The European Union wants to open vertically-integrated exchanges to competition and introduce tougher regulation of high-frequency trading firms as part of a wide range of reforms aimed at shaking up trading in Europe.

The draft law proposed by EU’s executive European Commission, and seen by the Financial Times, is part of a review by Brussels of its four-year old markets in Financial Instruments Directive (Mifid). However, authorities are keen to tighten regulation of financial markets in the wake of the financial crisis and the advent of high speed trading, which has carved out a significant slice of daily volume on equity markets.

The proposed legislation covers all assets, including shares, derivatives and commodities, and comes at a critical time for European market infrastructure operators. The proposal to open so-called “vertical silos” comes as EU antitrust regulators are examining the planned merger between NYSE Euronext and Deutsche Börse, while the London Stock Exchange confirmed on Friday it had made a bid to buy a controlling stake of LCH.Clearnet, the London-based clearing house.

The German and US exchange groups, operators respectively of the Frankfurt and New York Stock Exchanges, agreed to an all-share merger that would create a behemoth with four times the revenues of the London Stock Exchange and dominate European derivatives trading.

Both Deutsche Börse, through its Eurex clearing house, and NYSE Euronext, with its Liffe London futures exchange, operate so-called “vertical silo” models – an industry term that refers to an exchange that controls both the trading of derivatives and the clearing of them. It potentially allows exchange operators the power to lock out competitors and keep lucrative contracts and revenue in-house.

Market participants, such as banks and interdealer brokers, have opposed silos because they wield pricing power over them and want choice over where their trades are cleared. The Commission’s proposals would allow banks to choose other clearing houses to clear derivatives traded in NYSE Liffe, the derivatives trading platform of NYSE Euronext. A decision on the deal is expected in early December.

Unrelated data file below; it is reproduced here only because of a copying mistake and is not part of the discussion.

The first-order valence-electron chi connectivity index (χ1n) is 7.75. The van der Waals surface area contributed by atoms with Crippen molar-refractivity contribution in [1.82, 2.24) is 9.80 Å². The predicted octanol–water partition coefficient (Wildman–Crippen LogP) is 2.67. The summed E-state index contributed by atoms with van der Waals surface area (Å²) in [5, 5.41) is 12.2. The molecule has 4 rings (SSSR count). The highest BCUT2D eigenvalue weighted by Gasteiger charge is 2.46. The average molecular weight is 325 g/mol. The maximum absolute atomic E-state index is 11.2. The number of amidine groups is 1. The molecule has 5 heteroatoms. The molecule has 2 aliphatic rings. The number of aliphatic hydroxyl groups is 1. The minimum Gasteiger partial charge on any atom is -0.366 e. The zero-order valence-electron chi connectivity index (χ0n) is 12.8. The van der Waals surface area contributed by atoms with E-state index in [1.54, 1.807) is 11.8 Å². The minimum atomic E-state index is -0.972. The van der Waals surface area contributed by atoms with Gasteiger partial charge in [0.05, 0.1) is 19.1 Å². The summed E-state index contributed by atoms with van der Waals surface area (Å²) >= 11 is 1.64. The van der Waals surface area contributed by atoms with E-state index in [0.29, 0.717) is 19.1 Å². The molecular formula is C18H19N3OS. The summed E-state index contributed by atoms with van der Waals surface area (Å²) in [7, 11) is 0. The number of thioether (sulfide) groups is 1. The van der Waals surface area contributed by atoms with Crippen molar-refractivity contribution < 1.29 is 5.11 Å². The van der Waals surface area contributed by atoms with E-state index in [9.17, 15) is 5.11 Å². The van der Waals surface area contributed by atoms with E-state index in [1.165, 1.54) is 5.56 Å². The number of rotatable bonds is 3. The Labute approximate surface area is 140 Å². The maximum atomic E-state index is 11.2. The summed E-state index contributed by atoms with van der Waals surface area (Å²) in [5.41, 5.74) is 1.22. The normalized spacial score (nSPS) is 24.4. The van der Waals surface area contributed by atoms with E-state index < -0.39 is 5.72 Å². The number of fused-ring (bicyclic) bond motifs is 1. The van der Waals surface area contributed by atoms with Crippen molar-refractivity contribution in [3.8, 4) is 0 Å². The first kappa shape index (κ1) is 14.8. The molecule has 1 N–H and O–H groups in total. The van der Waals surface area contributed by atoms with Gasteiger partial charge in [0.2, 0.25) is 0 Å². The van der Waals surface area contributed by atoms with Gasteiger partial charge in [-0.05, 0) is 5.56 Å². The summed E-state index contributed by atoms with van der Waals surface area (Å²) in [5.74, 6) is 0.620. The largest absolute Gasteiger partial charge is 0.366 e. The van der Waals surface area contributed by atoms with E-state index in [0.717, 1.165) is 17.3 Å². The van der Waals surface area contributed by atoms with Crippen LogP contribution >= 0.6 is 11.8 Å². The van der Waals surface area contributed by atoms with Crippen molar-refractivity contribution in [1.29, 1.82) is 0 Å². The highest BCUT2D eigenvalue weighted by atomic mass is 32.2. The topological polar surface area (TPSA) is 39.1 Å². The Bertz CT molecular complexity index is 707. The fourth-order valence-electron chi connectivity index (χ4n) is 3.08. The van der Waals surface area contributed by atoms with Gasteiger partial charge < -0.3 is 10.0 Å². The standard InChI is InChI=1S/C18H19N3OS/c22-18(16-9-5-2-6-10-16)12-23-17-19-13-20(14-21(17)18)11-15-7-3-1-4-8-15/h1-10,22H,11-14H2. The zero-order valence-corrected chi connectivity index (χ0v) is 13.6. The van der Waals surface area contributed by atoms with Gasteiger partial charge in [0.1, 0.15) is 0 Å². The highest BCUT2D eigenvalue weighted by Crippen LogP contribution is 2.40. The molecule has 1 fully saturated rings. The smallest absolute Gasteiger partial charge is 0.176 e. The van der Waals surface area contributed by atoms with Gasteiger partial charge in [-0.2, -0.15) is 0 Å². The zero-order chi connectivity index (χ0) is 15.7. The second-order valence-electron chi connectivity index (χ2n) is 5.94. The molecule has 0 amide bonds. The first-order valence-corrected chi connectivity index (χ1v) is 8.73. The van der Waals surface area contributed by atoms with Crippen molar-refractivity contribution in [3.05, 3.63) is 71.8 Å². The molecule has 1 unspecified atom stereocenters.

“Member states shall require that investment firms from other member states have the right of access to central counterparty, clearing and settlement systems in their territory,” the draft report said, adding that access should be “non-discriminatory”.

The proposals are at an early stage and the outcome of the policymaking process is uncertain. The draft legislation is still being discussed within the European Commission before being unveiled next month. It will be subject to further amendments and to come into force it will require the approval of the European parliament and member states.

The UK, which has been fighting an uphill battle to expand access to clearing facilities, will take heart at the thrust of the proposals. However, British officials and the Commission still remain in a relative minority among member states and parliamentarians, who largely take a more positive view of vertically integrated exchanges.

The draft legislation also proposed that the suspension of share trading on one platform should trigger a suspension on all platforms to avoid confusion when one venue is hit by a technical glitch. Last month, NYSE Euronext and Borsa Italiana, two of Europe’s largest stock exchanges, had to suspend parts of their operations over technical issues, as markets convulsed amid fears over sovereign debt levels.

The draft legislation also wants to extend its reach to include the European emissions trading scheme in the wake of alleged thefts of €30m worth of carbon permits in January. The scandal shut spot trading of contracts in the EU’s emissions trading scheme, the largest carbon trading scheme in the world.

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